Kumul working on Western Pipeline

KUMUL Petroleum Holdings has begun preliminary front-end engineering and design on the Western Pipeline which would allow stranded oil and gas fields in the western provinces to come to the coast for export.
Kumul working on Western Pipeline Kumul working on Western Pipeline Kumul working on Western Pipeline Kumul working on Western Pipeline Kumul working on Western Pipeline

Haydn Black

Reporter

Pre-front-end engineering and design is expected to be finished within three months. 
 
According Kumul the proposed Western Pipeline would provide transportation for aggregated oil and gas from Western and Gulf provinces.
 
The project, which is so far on budget, has finalised routes for the pipelines following a workshop in China last month.
 
The pipeline routes have been selected to minimise the construction risk.
 
"While the project engineering and design development schedule was fast-tracked since completion of the concept and definition study, and has created national interest since its announcement in Sydney at the 14th PNG Mining and Petroleum conference last December," program manager Jason Pollock said in a statement.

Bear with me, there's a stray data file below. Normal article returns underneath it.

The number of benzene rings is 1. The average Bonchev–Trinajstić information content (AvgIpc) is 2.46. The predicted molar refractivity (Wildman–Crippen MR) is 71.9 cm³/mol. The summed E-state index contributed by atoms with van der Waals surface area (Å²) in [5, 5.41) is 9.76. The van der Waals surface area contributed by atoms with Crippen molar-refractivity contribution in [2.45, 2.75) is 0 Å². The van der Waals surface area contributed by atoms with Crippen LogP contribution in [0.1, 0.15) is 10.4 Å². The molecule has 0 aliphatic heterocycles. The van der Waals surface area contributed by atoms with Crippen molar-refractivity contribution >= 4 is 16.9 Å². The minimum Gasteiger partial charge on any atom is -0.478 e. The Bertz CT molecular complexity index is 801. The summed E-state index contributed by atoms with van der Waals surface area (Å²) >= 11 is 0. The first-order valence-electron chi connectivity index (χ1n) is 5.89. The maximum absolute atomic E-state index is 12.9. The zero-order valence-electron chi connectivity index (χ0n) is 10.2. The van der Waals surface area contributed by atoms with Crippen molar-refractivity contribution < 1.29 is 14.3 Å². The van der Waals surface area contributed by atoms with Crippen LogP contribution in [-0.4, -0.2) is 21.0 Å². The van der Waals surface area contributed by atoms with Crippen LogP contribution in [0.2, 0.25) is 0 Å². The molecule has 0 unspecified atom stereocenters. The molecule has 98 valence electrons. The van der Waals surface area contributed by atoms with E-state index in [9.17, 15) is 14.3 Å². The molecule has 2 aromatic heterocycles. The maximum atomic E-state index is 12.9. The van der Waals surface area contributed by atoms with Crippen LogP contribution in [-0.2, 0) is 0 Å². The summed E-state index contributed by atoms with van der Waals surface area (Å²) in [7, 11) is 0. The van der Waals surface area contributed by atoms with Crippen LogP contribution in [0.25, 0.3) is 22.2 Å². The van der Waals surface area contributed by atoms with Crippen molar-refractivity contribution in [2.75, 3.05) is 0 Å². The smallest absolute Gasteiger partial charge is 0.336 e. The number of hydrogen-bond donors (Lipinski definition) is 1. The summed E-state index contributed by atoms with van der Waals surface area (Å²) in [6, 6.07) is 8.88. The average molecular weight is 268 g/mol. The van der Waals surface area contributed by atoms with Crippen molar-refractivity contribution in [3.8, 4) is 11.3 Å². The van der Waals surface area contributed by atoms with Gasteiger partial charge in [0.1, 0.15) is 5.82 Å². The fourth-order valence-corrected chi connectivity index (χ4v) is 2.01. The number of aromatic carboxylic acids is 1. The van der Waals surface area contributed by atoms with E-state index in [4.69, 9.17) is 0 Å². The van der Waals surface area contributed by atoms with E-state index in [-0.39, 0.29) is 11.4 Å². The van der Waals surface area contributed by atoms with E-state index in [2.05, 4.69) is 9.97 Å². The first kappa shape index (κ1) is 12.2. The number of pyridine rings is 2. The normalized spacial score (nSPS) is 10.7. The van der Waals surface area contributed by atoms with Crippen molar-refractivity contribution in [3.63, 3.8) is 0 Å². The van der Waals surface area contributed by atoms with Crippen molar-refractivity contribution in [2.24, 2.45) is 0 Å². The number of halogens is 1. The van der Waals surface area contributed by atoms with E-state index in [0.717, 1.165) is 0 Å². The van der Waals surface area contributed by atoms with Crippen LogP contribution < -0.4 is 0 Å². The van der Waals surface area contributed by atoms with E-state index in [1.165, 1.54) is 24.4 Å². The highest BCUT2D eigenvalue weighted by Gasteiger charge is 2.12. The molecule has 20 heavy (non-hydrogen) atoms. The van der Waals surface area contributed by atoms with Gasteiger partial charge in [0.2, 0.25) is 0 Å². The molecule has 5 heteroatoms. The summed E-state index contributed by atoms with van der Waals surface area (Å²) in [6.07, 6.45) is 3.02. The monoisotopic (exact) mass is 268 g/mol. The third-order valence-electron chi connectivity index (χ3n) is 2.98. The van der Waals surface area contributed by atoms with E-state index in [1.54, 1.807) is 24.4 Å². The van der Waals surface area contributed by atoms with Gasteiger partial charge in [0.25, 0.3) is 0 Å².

"It is a credit to both the Kumul Petroleum project team for their commitment, and our engineering contractors for their experience and innovative solutions.
 
"After a series of engineering and constructability risk evaluations and a very thorough commercial analysis together with our project partners the project team has now finalised both pipeline routes.
 
"The project remains on schedule and on budget."
 
The hope is that a pipeline into the west will not only re-energise the exploration activity in Western and offshore and onshore Gulf and Southern Highlands provinces, but will create new industries. 
 
Kumul is aiming to help develop graduate level engineers with the project. 
 
Its plan is to run a pipeline west from fields such as P'ynang and Stanley-Elevala via Kopi to Port Mores1by's Caution Bay allowing the aggregation of multiple fields, and supporting their development.
 
Kumul's option is being supported by Horizon Oil and Sinopec, who own around 66% of the discovered gas in the Western province, however Horizon is also examining of a mid-scale Western LNG project from the forelands south to feed an expandable 1.5-2MMtpa LNG plant on Daru Island, which could open up early opportunities for condensate recovery from fields such as Stanley.
 
There are also options for supplying gas to local cities and mining project power demand in PNG and East Indonesia, and LNG into Singapore, Horizon said.
 

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